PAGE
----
Here are some photos of a blue striped house in Northampton, USA, by Pennsylvanian architect Joe Biondo.
Called House Equanimity, the residence has a concrete base topped by a wooden frame and blue concrete panels, referencing the concrete industry local to the area.
Completed in 2005, the two-storey building emerges from the hillside and has a loggia at each end.
Here’s some more information from Joe Biondo:
Situated in a typical nondescript subdivision of Eastern Pennsylvania, this home is surrounded by other single-family houses of all shapes and sizes, redolent with clichés and conventions which can be just as easily elsewhere as here.
For that reason it is the surrounding landscape and history of the region that largely determines the design. The primary building materials, site poured concrete and various concrete products, pay respect to the history of Northampton – the birthplace of American Portland Cement.
Permanently embedded into the landscape of Northampton and now standing proudly in ruin, are the industrial artifacts which record the history of cement making. Kilns which were used to melt the rock quarried here, developed over time.
The initial Dome kilns were inefficient and gave way to the Schoefer kilns which could operate continuously. Within a decade, the Schoefer kilns were replaced with rotary kilns whose technology remains in existence.
Today’s modern cement plant stands as a strong form consisting of framed boxes perched atop a series of concrete monoliths which loom in the partially monotonous and chaotic surroundings that are suburbia. These industrial machines, along with the material they produce, greatly influence the design of this home.
The house is not a solitary cube that might have been sited anywhere, but one which penetrates into the landscape and becomes one with it. This single-family, three bedroom home deviates in scale and appearance from the neighboring houses.
In fact it seems closer in spirit to the forest and topography it nestles within. The main living area, whose face is half buried into the landscape, offers no views to the east except that of its walled courtyard. It is to be a peaceful place, a kind of oasis sheltered from sound and views of the subdivision thus creating an outdoor room that opens to the sky.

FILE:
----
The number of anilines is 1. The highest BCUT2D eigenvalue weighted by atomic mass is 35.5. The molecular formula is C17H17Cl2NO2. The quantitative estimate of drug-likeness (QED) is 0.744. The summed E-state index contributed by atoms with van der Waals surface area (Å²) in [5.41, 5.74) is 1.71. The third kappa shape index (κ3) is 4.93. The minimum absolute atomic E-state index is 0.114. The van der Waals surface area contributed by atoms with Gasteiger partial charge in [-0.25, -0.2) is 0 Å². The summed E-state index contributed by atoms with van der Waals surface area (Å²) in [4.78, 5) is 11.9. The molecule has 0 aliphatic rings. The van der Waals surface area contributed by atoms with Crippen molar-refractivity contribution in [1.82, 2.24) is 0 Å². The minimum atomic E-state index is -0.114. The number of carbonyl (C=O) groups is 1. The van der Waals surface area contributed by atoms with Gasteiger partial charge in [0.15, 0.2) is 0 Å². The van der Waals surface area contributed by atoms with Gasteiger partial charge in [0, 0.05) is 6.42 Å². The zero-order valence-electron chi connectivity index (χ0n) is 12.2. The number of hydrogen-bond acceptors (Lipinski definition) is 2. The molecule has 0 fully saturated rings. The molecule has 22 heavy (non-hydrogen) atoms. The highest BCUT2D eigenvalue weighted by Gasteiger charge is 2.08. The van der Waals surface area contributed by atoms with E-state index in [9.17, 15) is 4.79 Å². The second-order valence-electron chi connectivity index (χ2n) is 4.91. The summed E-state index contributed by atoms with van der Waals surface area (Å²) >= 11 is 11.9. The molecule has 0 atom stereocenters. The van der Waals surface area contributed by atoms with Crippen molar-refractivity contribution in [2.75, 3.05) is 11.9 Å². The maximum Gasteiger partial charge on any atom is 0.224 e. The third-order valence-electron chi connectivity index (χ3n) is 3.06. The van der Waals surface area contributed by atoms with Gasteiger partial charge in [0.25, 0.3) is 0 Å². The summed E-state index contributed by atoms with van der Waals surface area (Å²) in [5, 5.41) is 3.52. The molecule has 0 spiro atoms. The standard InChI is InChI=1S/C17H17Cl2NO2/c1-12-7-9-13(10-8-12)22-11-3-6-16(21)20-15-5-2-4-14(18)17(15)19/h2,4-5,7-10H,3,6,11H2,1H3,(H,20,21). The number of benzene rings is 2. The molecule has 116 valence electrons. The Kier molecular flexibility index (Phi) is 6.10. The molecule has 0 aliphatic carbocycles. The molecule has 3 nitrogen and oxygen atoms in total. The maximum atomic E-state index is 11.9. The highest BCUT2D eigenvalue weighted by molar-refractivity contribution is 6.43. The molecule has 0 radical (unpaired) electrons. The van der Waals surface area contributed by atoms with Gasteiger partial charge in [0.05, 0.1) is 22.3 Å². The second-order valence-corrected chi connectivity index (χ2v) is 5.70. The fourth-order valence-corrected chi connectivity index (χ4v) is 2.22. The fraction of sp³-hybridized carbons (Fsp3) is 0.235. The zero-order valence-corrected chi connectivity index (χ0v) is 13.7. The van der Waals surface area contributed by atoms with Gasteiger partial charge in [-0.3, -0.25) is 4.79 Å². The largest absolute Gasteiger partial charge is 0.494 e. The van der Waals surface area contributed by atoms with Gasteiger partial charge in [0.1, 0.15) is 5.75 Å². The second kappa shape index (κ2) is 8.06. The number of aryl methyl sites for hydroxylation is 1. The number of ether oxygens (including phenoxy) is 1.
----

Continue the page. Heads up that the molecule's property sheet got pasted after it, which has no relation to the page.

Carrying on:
The interior space is open, intimate, and neutral with domestic objects articulated as furnishings placed within. Hues of blue skin echo the mottled limestone quarried here.
The base of the home is constructed of concrete. This seemingly unnatural mixture of fluid stone and steel reinforcement is quite sufficiently different from historical materials. However, it is a material that offers the rough, tactile charm that often emanate from the irregularities of mature buildings.
Deliberately crude in its execution, the concrete monolith is treated as an existing condition, or ruin, whose subsequent wood-framed, cementitious clad boxes are carefully inserted. The ruin’s powerful presence is derived from its material qualities and from the way it is linked to the ground. It penetrates into the earth and engages a platform which becomes clearly defined as the topography falls away.
The planted concrete ruin looks as though it is going to be in the location it has found for itself for a long time. Unlike its surrounding production housing counterparts, it is not even thinking of moving away from the place it occupies and defines by its very existence.
The concrete is allowed to age, become rough and perhaps slowly erode.
The intangible dimension of time could then be recorded by the traces left on the walls. Eventually, gravel will be exposed and particles of dirt, algae, and moss will take hold
This home is an architecture that involves all the senses. The surfaces and details demand to be felt.
The spaces and special sequences require to be grasped by the senses that apprehend gravity, driving forces, and temperature.
Details involving human contact such as entrance areas, steps, handles and hand rails are treated with particular care.
The restricted tolerances of construction elegantly contrasts with the random nature of the organic while the massing, textures, and unevenness of weathering surfaces transmit similar sensations to the landscape.